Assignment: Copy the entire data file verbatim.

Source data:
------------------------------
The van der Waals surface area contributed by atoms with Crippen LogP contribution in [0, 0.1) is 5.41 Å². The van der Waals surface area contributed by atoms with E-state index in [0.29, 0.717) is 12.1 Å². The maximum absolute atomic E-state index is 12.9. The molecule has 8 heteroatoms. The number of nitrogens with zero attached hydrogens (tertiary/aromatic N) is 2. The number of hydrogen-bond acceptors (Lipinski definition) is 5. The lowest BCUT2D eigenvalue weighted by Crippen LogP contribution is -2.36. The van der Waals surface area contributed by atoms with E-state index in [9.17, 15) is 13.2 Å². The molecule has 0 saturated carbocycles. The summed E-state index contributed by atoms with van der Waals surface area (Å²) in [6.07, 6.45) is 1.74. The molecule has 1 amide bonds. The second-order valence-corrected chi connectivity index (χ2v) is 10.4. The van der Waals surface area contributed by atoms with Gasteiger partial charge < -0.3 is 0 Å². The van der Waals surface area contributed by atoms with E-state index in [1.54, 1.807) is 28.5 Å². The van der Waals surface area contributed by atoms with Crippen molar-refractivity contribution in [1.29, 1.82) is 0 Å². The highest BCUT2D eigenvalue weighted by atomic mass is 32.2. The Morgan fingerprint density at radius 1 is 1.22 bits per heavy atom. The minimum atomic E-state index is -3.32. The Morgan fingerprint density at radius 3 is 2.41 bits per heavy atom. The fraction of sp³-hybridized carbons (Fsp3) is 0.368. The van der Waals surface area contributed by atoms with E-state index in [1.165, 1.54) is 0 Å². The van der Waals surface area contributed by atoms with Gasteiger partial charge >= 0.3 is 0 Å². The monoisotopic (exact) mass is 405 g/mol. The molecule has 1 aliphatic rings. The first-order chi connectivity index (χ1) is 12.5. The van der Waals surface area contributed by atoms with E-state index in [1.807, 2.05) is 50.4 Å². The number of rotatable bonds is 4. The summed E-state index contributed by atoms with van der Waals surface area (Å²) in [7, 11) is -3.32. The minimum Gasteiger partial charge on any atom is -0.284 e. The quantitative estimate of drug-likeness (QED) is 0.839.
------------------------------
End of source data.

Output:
The van der Waals surface area contributed by atoms with Crippen LogP contribution in [0, 0.1) is 5.41 Å². The van der Waals surface area contributed by atoms with E-state index in [0.29, 0.717) is 12.1 Å². The maximum absolute atomic E-state index is 12.9. The molecule has 8 heteroatoms. The number of nitrogens with zero attached hydrogens (tertiary/aromatic N) is 2. The number of hydrogen-bond acceptors (Lipinski definition) is 5. The lowest BCUT2D eigenvalue weighted by Crippen LogP contribution is -2.36. The van der Waals surface area contributed by atoms with E-state index in [9.17, 15) is 13.2 Å². The molecule has 0 saturated carbocycles. The summed E-state index contributed by atoms with van der Waals surface area (Å²) in [6.07, 6.45) is 1.74. The molecule has 1 amide bonds. The second-order valence-corrected chi connectivity index (χ2v) is 10.4. The van der Waals surface area contributed by atoms with Gasteiger partial charge < -0.3 is 0 Å². The van der Waals surface area contributed by atoms with E-state index in [1.54, 1.807) is 28.5 Å². The van der Waals surface area contributed by atoms with Crippen molar-refractivity contribution in [1.29, 1.82) is 0 Å². The highest BCUT2D eigenvalue weighted by atomic mass is 32.2. The Morgan fingerprint density at radius 1 is 1.22 bits per heavy atom. The minimum atomic E-state index is -3.32. The Morgan fingerprint density at radius 3 is 2.41 bits per heavy atom. The fraction of sp³-hybridized carbons (Fsp3) is 0.368. The van der Waals surface area contributed by atoms with E-state index in [1.165, 1.54) is 0 Å². The van der Waals surface area contributed by atoms with Gasteiger partial charge >= 0.3 is 0 Å². The monoisotopic (exact) mass is 405 g/mol. The molecule has 1 aliphatic rings. The first-order chi connectivity index (χ1) is 12.5. The van der Waals surface area contributed by atoms with E-state index in [1.807, 2.05) is 50.4 Å². The number of rotatable bonds is 4. The summed E-state index contributed by atoms with van der Waals surface area (Å²) in [7, 11) is -3.32. The minimum Gasteiger partial charge on any atom is -0.284 e. The quantitative estimate of drug-likeness (QED) is 0.839.